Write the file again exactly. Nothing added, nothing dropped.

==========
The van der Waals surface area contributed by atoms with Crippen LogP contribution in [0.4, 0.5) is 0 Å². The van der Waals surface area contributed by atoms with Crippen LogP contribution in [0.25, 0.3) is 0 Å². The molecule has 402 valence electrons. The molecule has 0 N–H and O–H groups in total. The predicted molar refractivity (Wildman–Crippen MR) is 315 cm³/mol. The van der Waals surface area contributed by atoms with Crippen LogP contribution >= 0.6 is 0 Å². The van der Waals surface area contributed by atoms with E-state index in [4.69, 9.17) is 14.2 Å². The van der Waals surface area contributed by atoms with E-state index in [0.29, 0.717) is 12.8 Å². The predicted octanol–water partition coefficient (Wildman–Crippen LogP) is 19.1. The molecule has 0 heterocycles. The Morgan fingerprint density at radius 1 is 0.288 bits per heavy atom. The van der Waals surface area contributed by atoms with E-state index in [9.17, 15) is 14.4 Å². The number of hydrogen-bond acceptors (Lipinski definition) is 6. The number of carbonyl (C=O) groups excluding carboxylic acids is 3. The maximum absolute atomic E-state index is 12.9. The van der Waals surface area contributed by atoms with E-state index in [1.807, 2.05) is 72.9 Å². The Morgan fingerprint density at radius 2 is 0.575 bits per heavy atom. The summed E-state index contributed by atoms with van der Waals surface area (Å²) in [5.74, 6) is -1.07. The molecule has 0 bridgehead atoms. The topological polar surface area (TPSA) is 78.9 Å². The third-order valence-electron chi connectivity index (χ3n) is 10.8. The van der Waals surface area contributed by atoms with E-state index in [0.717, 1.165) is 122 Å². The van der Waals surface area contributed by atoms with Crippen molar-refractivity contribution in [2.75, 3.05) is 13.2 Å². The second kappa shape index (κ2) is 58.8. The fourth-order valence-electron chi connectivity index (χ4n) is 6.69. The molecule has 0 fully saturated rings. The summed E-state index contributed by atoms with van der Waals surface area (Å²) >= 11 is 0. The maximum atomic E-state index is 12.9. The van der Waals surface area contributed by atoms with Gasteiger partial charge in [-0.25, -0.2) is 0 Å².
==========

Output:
The van der Waals surface area contributed by atoms with Crippen LogP contribution in [0.4, 0.5) is 0 Å². The van der Waals surface area contributed by atoms with Crippen LogP contribution in [0.25, 0.3) is 0 Å². The molecule has 402 valence electrons. The molecule has 0 N–H and O–H groups in total. The predicted molar refractivity (Wildman–Crippen MR) is 315 cm³/mol. The van der Waals surface area contributed by atoms with Crippen LogP contribution >= 0.6 is 0 Å². The van der Waals surface area contributed by atoms with E-state index in [4.69, 9.17) is 14.2 Å². The van der Waals surface area contributed by atoms with E-state index in [0.29, 0.717) is 12.8 Å². The predicted octanol–water partition coefficient (Wildman–Crippen LogP) is 19.1. The molecule has 0 heterocycles. The Morgan fingerprint density at radius 1 is 0.288 bits per heavy atom. The van der Waals surface area contributed by atoms with E-state index in [9.17, 15) is 14.4 Å². The number of hydrogen-bond acceptors (Lipinski definition) is 6. The number of carbonyl (C=O) groups excluding carboxylic acids is 3. The maximum absolute atomic E-state index is 12.9. The van der Waals surface area contributed by atoms with E-state index in [1.807, 2.05) is 72.9 Å². The Morgan fingerprint density at radius 2 is 0.575 bits per heavy atom. The summed E-state index contributed by atoms with van der Waals surface area (Å²) in [5.74, 6) is -1.07. The molecule has 0 bridgehead atoms. The topological polar surface area (TPSA) is 78.9 Å². The third-order valence-electron chi connectivity index (χ3n) is 10.8. The van der Waals surface area contributed by atoms with E-state index in [0.717, 1.165) is 122 Å². The van der Waals surface area contributed by atoms with Crippen molar-refractivity contribution in [2.75, 3.05) is 13.2 Å². The second kappa shape index (κ2) is 58.8. The fourth-order valence-electron chi connectivity index (χ4n) is 6.69. The molecule has 0 fully saturated rings. The summed E-state index contributed by atoms with van der Waals surface area (Å²) >= 11 is 0. The maximum atomic E-state index is 12.9. The van der Waals surface area contributed by atoms with Gasteiger partial charge in [-0.25, -0.2) is 0 Å².